An on the job injury can have serious impacts on your job and your life outside of work. If you are the primary income earner for your family and are injured on the job, your spouse or your children may also suffer. Workers’ compensation law in Georgia can be complicated and if handled improperly, can leave your family without a source of income to pay for medical bills and daily expenses
What Is Workers’ Compensation?
Workers’ compensation is a special type of insurance purchased by your employer. It is not an individual plan like your car insurance or home insurance policy. Your employer purchases this coverage to help you with lost wages and medical expenses if you are injured on the job. The goal of these benefits is to help you with the rehabilitation process and eventually return you to the job. There are certain catastrophic injuries that prevent you from ever working again, and in these cases workers’ compensation intends to help you and your family with your expenses.
Workers’ compensation insurance is required for all employers that have three or more workers. This includes part-time workers. You check to see if your employer has workers’ compensation coverage at the State Board of Workers’ Compensation website here.
How Do Workers’ Compensation Claims Start?
Every workers’ compensation claims starts with an injury at work. Your employer does not need to be negligent for you to file a workers’ compensation claim. All that is required is that you were injured on the job. It is important to act quickly because if you wait longer than 30 days you may lose your ability to claim. Your claim begins by filing the WC Form 14 with the State Board of Workers’ Compensation. There are some exceptions to this, such as if you were injured doing a non-job related activity, but every case is different. After your initial filing of an injury report that happen on the job, your employer’s insurance company will have three weeks to investigate your claim. The investigation is usually completed relatively quickly, but it may take much longer for you to receive your benefits.
What Benefits Can I Get as Part of a Workers’ Compensation Claim?
There are three typical types of benefits that you will have a claim to if you have been injured at work. These include benefits for lost wages, benefits for disability and benefits for your medical expenses. You cannot get coverage for pain and suffering or other hard-to-calculate noneconomic damages through a workers’ compensation claim.
Benefits for Wages
As of July 1, 2016 the maximum amount of wages per week you are entitled to is $575.00 per week or two-thirds of your average weekly wage. If an individual dies in a work accident are there are no children, a spouse is entitled up to $230,000.00. Computing average weekly wages are usually calculated by looking at several months of wages prior to the accident and determining a weekly average. It is important to note that wage benefits are not typically available for the injured person until after a doctor has said that you are placed on no work status. If you are able to return to work, but you can only get a job that pays less than your first job your wage benefits will be capped at $383.00 per week if you got injured after July, 2016.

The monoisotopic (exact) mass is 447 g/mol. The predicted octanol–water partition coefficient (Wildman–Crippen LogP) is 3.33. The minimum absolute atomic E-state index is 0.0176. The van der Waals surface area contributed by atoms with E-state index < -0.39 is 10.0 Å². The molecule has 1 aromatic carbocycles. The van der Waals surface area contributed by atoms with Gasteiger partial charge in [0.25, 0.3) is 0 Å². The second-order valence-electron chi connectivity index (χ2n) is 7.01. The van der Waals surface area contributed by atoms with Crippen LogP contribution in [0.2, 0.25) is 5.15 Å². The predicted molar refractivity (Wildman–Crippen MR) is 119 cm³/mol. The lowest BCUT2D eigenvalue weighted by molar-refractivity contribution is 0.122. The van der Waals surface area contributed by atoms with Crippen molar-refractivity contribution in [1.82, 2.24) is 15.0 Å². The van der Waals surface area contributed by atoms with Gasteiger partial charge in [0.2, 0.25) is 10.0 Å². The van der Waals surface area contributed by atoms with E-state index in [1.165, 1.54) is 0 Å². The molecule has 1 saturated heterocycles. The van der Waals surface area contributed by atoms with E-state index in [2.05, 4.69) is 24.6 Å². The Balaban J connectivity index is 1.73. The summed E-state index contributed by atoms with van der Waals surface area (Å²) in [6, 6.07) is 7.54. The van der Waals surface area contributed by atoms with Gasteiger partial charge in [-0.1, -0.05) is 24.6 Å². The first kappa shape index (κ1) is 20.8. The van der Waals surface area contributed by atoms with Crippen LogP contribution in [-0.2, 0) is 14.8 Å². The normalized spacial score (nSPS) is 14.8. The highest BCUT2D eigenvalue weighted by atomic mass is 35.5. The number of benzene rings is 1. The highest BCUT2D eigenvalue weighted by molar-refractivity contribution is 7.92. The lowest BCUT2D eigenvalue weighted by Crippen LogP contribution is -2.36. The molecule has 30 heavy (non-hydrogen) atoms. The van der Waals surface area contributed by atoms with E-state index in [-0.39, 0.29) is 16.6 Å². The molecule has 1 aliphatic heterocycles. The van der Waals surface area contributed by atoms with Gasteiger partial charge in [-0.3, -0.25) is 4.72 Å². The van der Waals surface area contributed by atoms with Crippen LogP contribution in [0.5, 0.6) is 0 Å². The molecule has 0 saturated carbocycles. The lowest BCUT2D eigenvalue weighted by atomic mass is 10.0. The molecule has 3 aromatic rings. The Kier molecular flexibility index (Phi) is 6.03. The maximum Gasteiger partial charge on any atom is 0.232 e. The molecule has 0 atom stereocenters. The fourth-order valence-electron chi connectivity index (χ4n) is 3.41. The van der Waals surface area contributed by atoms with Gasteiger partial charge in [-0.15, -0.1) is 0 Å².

Benefits for Medical Expenses
Another type of benefit you can receive after a work accident is a benefit to help you with doctors and hospital visits. If you are injured at work, your employer has to pay for any authorized medical treatment. If your work accident occurred after July 1, 2013 you can only receive approximately seven years and eight months of medical treatment after the accident (400 weeks). Your employer will authorize your medical treatments. Generally, an employer will post a list of doctors or have a list of doctors on file that they have authorized to provide you treatment. Your injury may require a specialist not listed by your employer, but to ensure the highest level of cooperation from your employer it is recommended that you see one of the doctors they have pre approved.
Benefits for a Permanent Partial Disability
If you return to work, your doctor may give you a permanent partial disability rating, which is a statutory amount of benefits given for the loss of use of a particular body part. Currently, this benefit only lasts for 225 weeks.
What Should I Do to Prepare for My Hearing?
Hearings only generally occur if you haven’t been paid your workers’ compensation benefits. After you fill out the Georgia’s form WC-14 you will have a hearing. While you do not have to have an attorney at this hearing it is likely that your employer will have an attorney present. This hearing is not a trial and this hearing will not force the employers’ insurance company to settle. A hearing can take as long as six months to get. The hearing will generally occur in the county where you received your injury.
What If Workers’ Compensation Doesn’t Pay Enough to Cover My Injury?
It is possible that you may be able to recover some additional benefits from private insurance to make yourself completely whole. However, you cannot sue your employer if they have paid workers’ compensation benefits. This prevents you from recovering twice for the same injury. If you have been injured on the job because of the negligence of someone other than your employer or a co-worker, it is possible to seek recovery from this person in addition to workers’ compensation.
How Can a Georgia Workers’ Comp Attorney Help?
If you have been injured on the job you should not try to handle your claim on your own. Workers’ compensation law can be very complicated and without the help of an experienced Georgia work injury attorney it can be easy to miss deadlines and details which can greatly hurt your case. The attorneys at the Law Office of John B. Jackson are here to help handle your case from start to finish.